|On Route 80 west in northern New Jersey on Saturday, I briefly engaged the autonomous-driving features of my Tesla Model S, allowing pedal-free and hands-free driving. But a recent New York Times article erred on how the system works.|
By VICTOR E. SASSON
New York Times reporter Aaron M. Kessler made two big errors in reporting on high-speed autonomous driving in the Tesla Model S, and one of them could land owners off the road.
In an Oct. 15 article in the paper's Wheels newsletter, Kessler said a software update gave owners Autopilot, "a semi-autonomous feature that allows hands-free, pedal-free driving on the highway under certain conditions."
But the business-automotive writer made no mention of Autosteer, the other shoe that has to drop for the car to "drive us, rather than the other way around," as Kessler put it.
I had the same incomplete understanding on Oct. 16, when I first tried Autopilot on Route 80 west, near my home in northern New Jersey.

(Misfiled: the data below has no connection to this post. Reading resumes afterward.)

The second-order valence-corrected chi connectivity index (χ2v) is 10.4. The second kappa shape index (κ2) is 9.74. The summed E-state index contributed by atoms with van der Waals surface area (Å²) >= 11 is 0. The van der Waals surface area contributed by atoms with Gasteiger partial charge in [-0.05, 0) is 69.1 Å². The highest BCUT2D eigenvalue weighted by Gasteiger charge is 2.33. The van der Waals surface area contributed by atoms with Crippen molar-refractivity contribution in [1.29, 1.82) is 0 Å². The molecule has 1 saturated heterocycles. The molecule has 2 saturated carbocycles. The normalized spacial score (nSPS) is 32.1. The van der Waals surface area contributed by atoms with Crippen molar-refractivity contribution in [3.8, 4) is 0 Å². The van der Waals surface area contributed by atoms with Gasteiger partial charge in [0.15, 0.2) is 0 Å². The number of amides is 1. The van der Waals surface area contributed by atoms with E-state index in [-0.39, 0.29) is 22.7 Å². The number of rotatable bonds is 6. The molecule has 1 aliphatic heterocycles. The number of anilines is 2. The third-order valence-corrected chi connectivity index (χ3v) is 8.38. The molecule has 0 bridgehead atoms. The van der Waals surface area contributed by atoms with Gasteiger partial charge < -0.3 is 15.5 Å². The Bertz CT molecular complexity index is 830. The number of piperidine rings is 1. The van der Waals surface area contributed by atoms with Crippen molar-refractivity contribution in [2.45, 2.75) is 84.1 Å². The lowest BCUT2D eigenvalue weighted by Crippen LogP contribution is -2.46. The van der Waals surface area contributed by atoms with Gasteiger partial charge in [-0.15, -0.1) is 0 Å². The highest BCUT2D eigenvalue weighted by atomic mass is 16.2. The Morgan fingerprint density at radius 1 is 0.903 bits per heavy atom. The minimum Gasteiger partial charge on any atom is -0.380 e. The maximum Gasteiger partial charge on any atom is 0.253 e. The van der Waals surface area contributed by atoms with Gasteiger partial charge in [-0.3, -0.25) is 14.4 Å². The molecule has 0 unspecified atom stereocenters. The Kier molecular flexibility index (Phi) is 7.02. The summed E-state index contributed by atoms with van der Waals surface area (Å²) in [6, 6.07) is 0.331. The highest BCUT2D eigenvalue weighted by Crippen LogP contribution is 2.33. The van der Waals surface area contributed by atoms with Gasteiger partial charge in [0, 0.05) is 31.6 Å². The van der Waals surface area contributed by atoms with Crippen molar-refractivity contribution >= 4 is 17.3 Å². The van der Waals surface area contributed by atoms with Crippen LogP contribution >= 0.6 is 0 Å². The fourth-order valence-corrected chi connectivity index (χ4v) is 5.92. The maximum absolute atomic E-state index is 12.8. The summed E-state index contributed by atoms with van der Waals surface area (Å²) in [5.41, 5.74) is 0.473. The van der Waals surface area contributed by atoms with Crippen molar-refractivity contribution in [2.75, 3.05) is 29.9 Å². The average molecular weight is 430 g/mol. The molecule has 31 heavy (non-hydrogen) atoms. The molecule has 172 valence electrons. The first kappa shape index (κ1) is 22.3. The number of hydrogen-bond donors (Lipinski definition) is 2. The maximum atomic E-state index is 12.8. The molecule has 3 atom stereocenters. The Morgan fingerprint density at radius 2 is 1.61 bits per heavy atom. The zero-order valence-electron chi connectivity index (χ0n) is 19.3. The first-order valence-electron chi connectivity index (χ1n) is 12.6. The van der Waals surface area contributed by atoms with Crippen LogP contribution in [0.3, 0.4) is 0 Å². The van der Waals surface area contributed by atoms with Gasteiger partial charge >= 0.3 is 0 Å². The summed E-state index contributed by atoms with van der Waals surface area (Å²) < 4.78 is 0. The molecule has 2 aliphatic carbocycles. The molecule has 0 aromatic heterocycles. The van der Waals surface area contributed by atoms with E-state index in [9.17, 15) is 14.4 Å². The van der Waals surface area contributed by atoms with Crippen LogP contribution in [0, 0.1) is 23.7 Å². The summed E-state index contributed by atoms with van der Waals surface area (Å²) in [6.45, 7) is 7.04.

I blame some of that on an Oct. 15 email from Tesla -- "Your Autopilot has arrived" -- that didn't fully explain how to engage Autopilot and Autosteer.
After reading the email and Tesla's blog, I asked my wife to accompany me on our first attempt on Route 80, and figured pulling back on the cruise-control stalk would engage the self-driving functions.
I soon found out that wasn't enough, as my Model S didn't start turning as we entered a curve on the highway. I grabbed the wheel.
I turned around in Paterson, and headed for the Tesla dealer on Route 17 in Paramus, where one of the product specialists accompanied me on my second attempt.
I was told I had to pull back once on the cruise-control stalk to engage Autopilot and a second time to engage Autosteer, lighting up speedometer and steering-wheels symbols that flank the digital speed display.
That's not the case.
Tesla Version 7 software with self-driving functions is free, but only to owners who paid for an option called Autopilot Convenience Features when they ordered their car ($2,500 or $3,000 after delivery).
When I ordered my 2015 Tesla Model S 60 early this year, the option was called Tech Package with Autopilot and cost $4,250.
Kessler also didn't mention Tesla's Autopark, which scans for a parking space, alerts you when one is available and parallel parks on your command.